Thursday, July 31, 2003

PCBs in Farmed Salmon

Test results show high levels of contamination

Summary — PCBs in farmed salmon

Seven of ten farmed salmon purchased at grocery stores in Washington DC, San Francisco, and Portland, Oregon were contaminated with polychlorinated biphenyls (PCBs) at levels that raise health concerns, according to independent laboratory tests commissioned by Environmental Working Group.

These first-ever tests of farmed salmon from U.S. grocery stores show that farmed salmon are likely the most PCB-contaminated protein source in the U.S. food supply. On average farmed salmon have 16 times the dioxin-like PCBs found in wild salmon, 4 times the levels in beef, and 3.4 times the dioxin-like PCBs found in other seafood. The levels found in these tests track previous studies of farmed salmon contamination by scientists from Canada, Ireland, and the U.K. In total, these studies support the conclusion that American consumers nationwide are exposed to elevated PCB levels by eating farmed salmon.

Farmed Salmon has forty times the PCBs that other food have informational graphic

PCBs are persistent, cancer-causing chemicals that were banned in the United States in 1976 and are among the “dirty dozen” toxic chemicals slated for global phase-out under the United Nations Convention on Persistent Organic Pollutants, signed by President Bush on May 23, 2001. Because of their persistence, PCBs continue to contaminate the environment and the food supply.

A number of studies show that farmed salmon accumulate PCBs from the fishmeal they are fed. The feed is often designed to have high amounts of fish oil and is made largely from ground-up small fish. PCBs concentrate in oils and fat, and previous tests of salmon feed have consistently found PCB contamination.

If farmed salmon with the average PCB level found in this study were caught in the wild, EPA advice would restrict consumption to no more than one meal a month. But because farmed salmon are bought, not caught, their consumption is not restricted in any way.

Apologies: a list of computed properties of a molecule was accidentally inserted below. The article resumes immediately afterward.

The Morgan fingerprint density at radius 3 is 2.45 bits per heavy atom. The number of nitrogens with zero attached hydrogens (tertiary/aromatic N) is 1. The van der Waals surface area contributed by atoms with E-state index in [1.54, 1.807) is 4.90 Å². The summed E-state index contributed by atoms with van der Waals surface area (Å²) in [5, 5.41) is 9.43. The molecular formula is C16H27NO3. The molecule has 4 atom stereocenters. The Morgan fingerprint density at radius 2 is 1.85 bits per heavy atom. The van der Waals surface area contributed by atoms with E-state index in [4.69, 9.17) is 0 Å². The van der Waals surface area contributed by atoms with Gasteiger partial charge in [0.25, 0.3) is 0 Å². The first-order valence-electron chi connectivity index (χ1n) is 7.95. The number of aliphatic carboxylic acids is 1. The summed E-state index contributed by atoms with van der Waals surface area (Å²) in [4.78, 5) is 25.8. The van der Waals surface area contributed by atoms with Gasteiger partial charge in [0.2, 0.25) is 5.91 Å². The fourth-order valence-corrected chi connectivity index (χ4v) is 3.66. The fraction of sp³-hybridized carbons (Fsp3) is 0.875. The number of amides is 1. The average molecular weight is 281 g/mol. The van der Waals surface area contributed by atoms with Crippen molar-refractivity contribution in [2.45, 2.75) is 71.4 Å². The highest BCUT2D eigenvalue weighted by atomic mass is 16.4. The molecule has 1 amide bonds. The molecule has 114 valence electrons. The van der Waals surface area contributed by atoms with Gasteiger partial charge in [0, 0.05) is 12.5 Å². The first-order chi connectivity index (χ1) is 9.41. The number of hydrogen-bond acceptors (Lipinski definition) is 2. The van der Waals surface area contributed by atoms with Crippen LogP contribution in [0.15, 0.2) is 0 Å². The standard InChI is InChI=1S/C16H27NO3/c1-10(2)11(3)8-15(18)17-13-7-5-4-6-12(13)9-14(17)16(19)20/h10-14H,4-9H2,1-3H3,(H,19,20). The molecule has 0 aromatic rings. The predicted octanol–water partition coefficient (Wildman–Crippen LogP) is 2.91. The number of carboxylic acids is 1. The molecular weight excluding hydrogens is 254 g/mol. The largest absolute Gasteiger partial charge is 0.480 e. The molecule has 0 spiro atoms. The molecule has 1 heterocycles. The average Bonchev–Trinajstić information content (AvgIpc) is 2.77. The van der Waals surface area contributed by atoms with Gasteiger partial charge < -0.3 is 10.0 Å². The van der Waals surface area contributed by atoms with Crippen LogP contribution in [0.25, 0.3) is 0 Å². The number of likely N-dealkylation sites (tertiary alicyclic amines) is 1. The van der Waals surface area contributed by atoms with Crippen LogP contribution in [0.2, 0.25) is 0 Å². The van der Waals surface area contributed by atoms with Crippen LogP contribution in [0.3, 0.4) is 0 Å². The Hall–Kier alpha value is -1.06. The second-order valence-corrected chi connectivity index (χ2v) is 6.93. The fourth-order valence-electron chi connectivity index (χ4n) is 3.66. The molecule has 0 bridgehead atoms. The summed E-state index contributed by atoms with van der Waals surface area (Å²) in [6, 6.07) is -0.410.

This is because the EPA sets health guidance levels for PCBs in wild-caught salmon, and its standards, which were updated in 1999 to reflect the most recent peer-reviewed science, are 500 times more protective than the PCB limits applied by the Food and Drug Administration (FDA) to commercially-sold fish. The FDA has not updated its PCB health limit for commercial seafood since it was originally issued in 1984. In the intervening two decades new scientific research has shown that the PCBs that build up in fish and people are more potent cancer-causing agents than originally believed, and that they present other health risks as well, in particular neurodevelopmental risks to unborn children from maternal consumption of PCB-contaminated fish.

When the FDA’s standard was developed, salmon was something of a rarity in the U.S. diet. Today it is standard fare at home and in restaurants, particularly among consumers who are health-conscious, well educated, and relatively affluent. Last year salmon overtook “fish sticks” as the third most popular seafood in the American diet (trailing only tuna and shrimp). The increased consumption was made possible by the explosive growth in salmon farming, an industrial system that produces the fish in vast quantities at a price far lower than wild salmon.